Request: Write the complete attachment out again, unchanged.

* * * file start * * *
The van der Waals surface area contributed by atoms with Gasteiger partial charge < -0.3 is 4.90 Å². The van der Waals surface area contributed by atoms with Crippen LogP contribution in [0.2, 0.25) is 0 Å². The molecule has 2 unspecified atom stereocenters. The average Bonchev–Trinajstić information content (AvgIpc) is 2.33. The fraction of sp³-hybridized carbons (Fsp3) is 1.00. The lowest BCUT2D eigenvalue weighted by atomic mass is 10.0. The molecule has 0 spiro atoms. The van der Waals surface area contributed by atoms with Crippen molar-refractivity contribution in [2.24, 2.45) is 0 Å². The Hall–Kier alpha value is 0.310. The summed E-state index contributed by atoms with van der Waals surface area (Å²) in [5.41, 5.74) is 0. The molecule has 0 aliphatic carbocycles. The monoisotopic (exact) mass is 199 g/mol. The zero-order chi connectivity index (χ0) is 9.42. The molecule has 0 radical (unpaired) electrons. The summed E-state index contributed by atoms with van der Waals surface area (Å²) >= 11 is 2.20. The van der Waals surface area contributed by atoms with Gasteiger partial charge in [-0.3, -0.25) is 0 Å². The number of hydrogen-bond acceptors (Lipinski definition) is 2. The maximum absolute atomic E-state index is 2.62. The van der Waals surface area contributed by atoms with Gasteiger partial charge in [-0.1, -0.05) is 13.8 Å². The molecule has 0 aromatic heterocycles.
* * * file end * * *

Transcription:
The van der Waals surface area contributed by atoms with Gasteiger partial charge < -0.3 is 4.90 Å². The van der Waals surface area contributed by atoms with Crippen LogP contribution in [0.2, 0.25) is 0 Å². The molecule has 2 unspecified atom stereocenters. The average Bonchev–Trinajstić information content (AvgIpc) is 2.33. The fraction of sp³-hybridized carbons (Fsp3) is 1.00. The lowest BCUT2D eigenvalue weighted by atomic mass is 10.0. The molecule has 0 spiro atoms. The van der Waals surface area contributed by atoms with Crippen molar-refractivity contribution in [2.24, 2.45) is 0 Å². The Hall–Kier alpha value is 0.310. The summed E-state index contributed by atoms with van der Waals surface area (Å²) in [5.41, 5.74) is 0. The molecule has 0 aliphatic carbocycles. The monoisotopic (exact) mass is 199 g/mol. The zero-order chi connectivity index (χ0) is 9.42. The molecule has 0 radical (unpaired) electrons. The summed E-state index contributed by atoms with van der Waals surface area (Å²) >= 11 is 2.20. The van der Waals surface area contributed by atoms with Gasteiger partial charge in [-0.3, -0.25) is 0 Å². The number of hydrogen-bond acceptors (Lipinski definition) is 2. The maximum absolute atomic E-state index is 2.62. The van der Waals surface area contributed by atoms with Gasteiger partial charge in [-0.1, -0.05) is 13.8 Å². The molecule has 0 aromatic heterocycles.